Steinberg is a co-author of a study just published in the journal Nature that presents a series of clever experiments that allowed researchers to measure the amount of time it takes tunneling particles to find their way through a barrier. "And it is fantastic that we're now able to actually study it in this way."

Frozen rubidium atoms

Image source: Viktoriia Debopre/Shutterstock/Big Think

One of the difficulties in ascertaining the time it takes for tunneling to occur is knowing precisely when it's begun and when it's finished. The authors of the new study solved this by devising a system based on particles' precession.

Subatomic particles all have magnetic qualities, and they spin, or "precess," like a top when they encounter an external magnetic field. With this in mind, the authors of the study decided to construct a barrier with a magnetic field, causing any particles passing through it to precess as they did so. They wouldn't precess before entering the field or after, so by observing and timing the duration of the particles' precession, the researchers could definitively identify the length of time it took them to tunnel through the barrier.

To construct their barrier, the scientists cooled about 8,000 rubidium atoms to a billionth of a degree above absolute zero. In this state, they form a Bose-Einstein condensate, AKA the fifth-known form of matter. When in this state, atoms slow down and can be clumped together rather than flying around independently at high speeds. (We've written before about a Bose-Einstein experiment in space.)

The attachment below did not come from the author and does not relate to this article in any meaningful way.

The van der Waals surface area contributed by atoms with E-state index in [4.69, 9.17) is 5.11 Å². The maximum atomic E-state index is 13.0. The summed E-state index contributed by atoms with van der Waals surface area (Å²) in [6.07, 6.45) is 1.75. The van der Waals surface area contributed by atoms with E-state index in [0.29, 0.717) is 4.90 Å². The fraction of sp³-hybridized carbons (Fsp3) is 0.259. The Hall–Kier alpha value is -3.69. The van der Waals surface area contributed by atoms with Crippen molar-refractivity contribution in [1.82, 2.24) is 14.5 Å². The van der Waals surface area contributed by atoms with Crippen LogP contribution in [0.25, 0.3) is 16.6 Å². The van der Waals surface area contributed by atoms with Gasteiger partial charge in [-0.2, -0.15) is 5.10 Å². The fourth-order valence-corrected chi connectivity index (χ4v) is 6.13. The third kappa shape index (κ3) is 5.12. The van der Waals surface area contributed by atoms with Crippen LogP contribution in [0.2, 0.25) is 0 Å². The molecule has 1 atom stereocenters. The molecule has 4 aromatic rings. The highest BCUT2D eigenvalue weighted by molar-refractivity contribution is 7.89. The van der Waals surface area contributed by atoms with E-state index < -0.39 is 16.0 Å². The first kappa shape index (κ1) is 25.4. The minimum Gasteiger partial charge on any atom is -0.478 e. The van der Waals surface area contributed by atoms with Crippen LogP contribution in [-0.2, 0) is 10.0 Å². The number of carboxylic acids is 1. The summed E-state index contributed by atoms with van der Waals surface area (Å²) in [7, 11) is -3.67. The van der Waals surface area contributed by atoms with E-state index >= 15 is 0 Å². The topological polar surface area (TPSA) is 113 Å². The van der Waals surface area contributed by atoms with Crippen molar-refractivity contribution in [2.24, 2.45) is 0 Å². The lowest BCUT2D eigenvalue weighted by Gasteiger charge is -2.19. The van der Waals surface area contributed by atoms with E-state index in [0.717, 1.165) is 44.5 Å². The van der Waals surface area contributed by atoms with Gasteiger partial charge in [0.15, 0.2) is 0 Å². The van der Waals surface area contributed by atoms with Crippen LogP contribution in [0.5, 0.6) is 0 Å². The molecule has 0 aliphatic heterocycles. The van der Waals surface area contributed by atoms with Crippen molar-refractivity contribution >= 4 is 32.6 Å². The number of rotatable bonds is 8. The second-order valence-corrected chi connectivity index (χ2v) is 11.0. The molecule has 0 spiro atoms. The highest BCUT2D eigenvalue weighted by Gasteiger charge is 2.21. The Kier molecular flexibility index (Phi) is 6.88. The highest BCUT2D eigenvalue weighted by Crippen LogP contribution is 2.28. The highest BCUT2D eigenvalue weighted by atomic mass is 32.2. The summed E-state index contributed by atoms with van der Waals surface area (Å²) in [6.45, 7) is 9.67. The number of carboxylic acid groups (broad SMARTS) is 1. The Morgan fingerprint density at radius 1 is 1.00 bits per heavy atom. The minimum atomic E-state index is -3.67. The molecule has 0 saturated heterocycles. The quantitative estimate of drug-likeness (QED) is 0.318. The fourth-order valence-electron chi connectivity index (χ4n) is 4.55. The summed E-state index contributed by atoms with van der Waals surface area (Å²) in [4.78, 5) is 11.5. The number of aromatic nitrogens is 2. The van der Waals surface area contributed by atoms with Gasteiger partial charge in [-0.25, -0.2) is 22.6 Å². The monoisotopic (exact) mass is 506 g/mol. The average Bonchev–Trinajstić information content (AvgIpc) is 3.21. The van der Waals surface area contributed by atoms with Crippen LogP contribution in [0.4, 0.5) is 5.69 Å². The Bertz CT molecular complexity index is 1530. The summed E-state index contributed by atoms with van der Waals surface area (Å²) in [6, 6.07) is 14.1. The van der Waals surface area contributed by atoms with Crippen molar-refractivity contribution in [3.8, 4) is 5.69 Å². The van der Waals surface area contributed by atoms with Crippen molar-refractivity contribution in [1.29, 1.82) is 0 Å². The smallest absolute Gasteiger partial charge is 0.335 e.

Using a laser, the researchers pusehd about 2,000 rubidium atoms together in a barrier about 1.3 micrometers thick, endowing it with a pseudo-magnetic field. Compared to a single rubidium atom, this is a very thick wall, comparable to a half a mile deep if you yourself were a foot thick.

With the wall prepared, a second laser nudged individual rubidium atoms toward it. Most of the atoms simply bounced off the barrier, but about 3% of them went right through as hoped. Precise measurement of their precession produced the result: It took them 0.61 milliseconds to get through.